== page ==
RORY’S RED GLORY
Scannell’s last-gasp kick saves the day for Munster
NEW ZEALAND won again yesterday. “You want to be out there when the lights are on,” said Australia’s captain Michael Hooper during the build-up to the Test in Yokohama, explaining that the Wallabies’ slump since reaching the 2015 World Cup final was not down to a withering of competitiveness or desire.
The lights will be on for four weekends next month as the domestic programme in Europe yields to the November internationals, but not at full wattage. The southern hemisphere nations will be in the final stretch of a 10-month season and, like their Six Nations opponents, are blighted by injuries: the Vunipola brothers, Anthony Watson, Taulupe Faletau, Tendai Mtawarira, Sam Cane, Conor Murray, Wesley Fofana and Stuart Hogg will be watching from a distance for what may be the last ‘friendly’ Test window before World Rugby introduces a more competitive element from 2020, although it is still to be formulated, let alone agreed.
November’s fixture list is meant to be played over three weekends from November 10, but four extra internationals will be played next Saturday, all for commercial reasons at a time when player welfare is supposed to take priority. New Zealand will play their second match in Japan, against next year’s World Cup hosts, Wales take on Scotland, a fixture stripped of its Six Nations allure holding little appeal, South Africa are at Twickenham and Ireland and Italy will meet in Chicago close to the anniversary of prohibition.
If there is a lot on next month’s menu, the chef ’s specials have been rationed. New Zealand’s matches against England and Ireland stand out. England’s first meeting with the All Blacks since 2014 may not be the bout between the two favourites for the World Cup that it promised to be a year ago, given Ireland’s rise to second in the rankings and their dominance of European rugby at club and international level last season, but it will offer a glimpse into the future.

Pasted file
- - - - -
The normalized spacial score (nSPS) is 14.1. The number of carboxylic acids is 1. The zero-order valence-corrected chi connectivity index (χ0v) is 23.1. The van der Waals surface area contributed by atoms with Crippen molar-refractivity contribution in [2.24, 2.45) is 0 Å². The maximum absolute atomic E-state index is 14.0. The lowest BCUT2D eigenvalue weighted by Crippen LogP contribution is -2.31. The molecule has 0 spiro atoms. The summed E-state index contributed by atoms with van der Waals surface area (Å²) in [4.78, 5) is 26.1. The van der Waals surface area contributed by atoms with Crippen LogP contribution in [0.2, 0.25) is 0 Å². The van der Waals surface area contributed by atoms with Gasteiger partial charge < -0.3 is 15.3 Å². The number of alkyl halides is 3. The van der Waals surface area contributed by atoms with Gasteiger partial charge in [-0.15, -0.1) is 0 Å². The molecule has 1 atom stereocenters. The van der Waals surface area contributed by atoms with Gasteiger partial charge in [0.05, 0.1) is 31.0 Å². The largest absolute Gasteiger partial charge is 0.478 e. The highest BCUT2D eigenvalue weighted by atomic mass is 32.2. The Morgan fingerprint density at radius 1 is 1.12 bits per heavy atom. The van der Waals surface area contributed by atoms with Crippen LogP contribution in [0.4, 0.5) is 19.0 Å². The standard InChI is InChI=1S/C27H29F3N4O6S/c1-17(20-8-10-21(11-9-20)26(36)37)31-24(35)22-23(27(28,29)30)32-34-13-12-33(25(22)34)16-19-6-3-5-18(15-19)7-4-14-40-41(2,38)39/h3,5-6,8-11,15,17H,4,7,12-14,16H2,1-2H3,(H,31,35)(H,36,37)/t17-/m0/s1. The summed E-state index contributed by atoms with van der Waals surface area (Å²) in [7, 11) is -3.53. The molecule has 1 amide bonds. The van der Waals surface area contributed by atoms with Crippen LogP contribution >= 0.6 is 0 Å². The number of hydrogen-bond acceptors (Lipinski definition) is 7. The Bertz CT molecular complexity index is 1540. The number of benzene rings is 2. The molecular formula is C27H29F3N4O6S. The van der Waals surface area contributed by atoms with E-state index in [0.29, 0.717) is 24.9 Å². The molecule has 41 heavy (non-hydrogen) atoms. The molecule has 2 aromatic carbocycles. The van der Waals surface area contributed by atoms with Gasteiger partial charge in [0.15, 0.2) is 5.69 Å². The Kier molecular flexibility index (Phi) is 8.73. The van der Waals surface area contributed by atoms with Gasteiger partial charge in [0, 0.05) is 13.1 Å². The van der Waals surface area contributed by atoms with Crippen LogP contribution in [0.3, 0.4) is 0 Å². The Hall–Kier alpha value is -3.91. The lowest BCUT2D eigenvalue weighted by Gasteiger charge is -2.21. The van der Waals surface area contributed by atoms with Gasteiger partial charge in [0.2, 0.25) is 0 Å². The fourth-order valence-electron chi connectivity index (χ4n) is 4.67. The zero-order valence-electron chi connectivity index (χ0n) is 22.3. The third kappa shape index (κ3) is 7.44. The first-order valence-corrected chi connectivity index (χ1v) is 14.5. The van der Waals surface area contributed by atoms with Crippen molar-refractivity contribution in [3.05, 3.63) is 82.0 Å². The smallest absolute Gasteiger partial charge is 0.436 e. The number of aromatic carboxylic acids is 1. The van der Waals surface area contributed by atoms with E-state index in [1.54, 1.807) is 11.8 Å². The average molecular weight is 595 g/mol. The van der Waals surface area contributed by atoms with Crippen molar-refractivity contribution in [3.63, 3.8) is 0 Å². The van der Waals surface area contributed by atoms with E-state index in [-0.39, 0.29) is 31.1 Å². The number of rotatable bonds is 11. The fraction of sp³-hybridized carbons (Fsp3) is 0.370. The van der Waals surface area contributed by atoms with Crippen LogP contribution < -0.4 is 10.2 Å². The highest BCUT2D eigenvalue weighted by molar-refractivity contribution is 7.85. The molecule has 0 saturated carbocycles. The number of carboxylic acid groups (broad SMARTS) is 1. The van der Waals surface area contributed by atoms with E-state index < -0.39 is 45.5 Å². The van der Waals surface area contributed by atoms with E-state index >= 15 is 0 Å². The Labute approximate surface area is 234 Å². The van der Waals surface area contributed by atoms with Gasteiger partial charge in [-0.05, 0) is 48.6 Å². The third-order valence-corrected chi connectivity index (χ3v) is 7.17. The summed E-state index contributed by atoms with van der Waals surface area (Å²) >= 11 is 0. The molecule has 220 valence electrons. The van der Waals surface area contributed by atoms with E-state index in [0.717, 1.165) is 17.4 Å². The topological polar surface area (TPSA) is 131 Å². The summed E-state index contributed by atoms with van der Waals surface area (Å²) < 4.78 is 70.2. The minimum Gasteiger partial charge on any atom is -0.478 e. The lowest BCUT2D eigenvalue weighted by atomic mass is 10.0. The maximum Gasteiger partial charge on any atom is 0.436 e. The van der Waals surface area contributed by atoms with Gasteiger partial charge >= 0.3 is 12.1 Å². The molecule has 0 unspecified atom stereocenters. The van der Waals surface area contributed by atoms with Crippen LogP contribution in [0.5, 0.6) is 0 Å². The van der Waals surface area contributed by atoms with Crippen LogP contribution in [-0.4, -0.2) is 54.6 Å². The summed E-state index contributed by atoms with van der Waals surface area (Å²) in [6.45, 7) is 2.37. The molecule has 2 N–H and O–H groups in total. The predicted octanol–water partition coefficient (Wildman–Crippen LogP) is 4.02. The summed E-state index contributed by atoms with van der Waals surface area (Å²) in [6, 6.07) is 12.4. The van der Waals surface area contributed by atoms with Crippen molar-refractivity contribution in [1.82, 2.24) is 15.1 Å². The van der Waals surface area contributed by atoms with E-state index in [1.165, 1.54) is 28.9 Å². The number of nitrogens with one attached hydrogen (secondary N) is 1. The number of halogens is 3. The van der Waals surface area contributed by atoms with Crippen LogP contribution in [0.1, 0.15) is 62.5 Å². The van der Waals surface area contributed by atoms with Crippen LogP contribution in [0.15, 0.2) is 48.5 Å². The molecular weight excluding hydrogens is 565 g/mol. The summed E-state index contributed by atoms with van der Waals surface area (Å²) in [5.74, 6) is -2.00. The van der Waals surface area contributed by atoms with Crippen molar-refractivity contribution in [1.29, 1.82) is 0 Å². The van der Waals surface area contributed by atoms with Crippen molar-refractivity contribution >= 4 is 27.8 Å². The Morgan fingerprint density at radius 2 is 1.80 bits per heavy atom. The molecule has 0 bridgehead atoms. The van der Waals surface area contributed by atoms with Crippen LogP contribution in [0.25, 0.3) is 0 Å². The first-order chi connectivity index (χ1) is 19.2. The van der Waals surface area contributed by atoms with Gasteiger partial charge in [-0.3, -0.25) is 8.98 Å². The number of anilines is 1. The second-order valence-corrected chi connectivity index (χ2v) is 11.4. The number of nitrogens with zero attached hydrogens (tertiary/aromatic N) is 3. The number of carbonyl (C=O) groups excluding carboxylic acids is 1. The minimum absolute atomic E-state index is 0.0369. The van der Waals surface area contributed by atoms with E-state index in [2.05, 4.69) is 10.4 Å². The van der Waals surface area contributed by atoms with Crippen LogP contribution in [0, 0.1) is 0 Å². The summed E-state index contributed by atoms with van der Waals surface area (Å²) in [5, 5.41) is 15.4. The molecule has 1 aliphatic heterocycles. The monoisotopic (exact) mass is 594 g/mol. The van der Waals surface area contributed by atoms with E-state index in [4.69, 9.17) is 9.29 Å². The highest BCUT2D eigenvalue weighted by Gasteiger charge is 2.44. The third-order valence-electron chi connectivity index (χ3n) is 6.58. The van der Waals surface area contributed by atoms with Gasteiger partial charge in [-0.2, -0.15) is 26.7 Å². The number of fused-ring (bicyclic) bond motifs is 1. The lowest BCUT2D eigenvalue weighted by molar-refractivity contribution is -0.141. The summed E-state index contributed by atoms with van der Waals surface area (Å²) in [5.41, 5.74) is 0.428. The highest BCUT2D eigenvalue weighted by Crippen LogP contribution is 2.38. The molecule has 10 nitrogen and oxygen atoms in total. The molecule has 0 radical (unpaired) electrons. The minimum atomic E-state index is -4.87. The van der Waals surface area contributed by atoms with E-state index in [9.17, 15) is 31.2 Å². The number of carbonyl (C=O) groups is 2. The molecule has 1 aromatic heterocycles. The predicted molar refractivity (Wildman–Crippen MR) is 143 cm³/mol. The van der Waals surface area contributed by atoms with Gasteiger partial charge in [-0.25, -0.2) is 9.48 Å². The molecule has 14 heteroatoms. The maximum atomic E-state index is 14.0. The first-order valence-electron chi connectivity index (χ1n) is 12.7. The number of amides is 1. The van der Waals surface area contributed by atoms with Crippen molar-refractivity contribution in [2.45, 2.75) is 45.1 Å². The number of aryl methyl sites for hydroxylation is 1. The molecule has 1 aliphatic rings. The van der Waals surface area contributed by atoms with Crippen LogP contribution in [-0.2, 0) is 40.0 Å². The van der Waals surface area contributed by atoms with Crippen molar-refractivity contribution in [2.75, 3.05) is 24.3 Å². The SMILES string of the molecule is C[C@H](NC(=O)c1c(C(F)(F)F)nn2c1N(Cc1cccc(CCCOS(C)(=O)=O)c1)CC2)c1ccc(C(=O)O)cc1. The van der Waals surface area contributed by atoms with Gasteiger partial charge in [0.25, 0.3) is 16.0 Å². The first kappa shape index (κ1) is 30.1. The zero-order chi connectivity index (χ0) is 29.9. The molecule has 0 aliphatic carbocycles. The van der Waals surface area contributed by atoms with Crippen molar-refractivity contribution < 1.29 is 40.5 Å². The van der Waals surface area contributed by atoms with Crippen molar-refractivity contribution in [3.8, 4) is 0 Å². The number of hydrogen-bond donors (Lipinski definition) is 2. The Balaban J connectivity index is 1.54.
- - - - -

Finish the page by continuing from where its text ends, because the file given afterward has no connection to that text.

New Zealand for once have had a hand laid on them before reclaiming the Rugby Championship, losing to South Africa in Wellington before gaining revenge in the final minutes in Pretoria. But the All Blacks made what had become routine fixtures more demanding by taking risks long before victory had been sealed. They kept the door open for South Africa, but will look to slam it shut in the faces of England and Ireland when they are likely to be more tactical, working the scoreboard before indulging themselves.
European tours used to mark a drop down in weight for New Zealand, Australia and South Africa, but the balance of power has shifted. The All Blacks remain in front but the chasers are led by Ireland, who may need to show the greater tactical variety of Leinster to retain their place in the rankings; Wales, whose greater ambition may see Dan Biggar replaced at out-half by Gareth Anscombe; England, whose head coach Eddie Jones turned from saviour to scapegoat in a few months; and Scotland, whose rise merits more than an underwhelming list of fixtures that culminates with the visit of Argentina.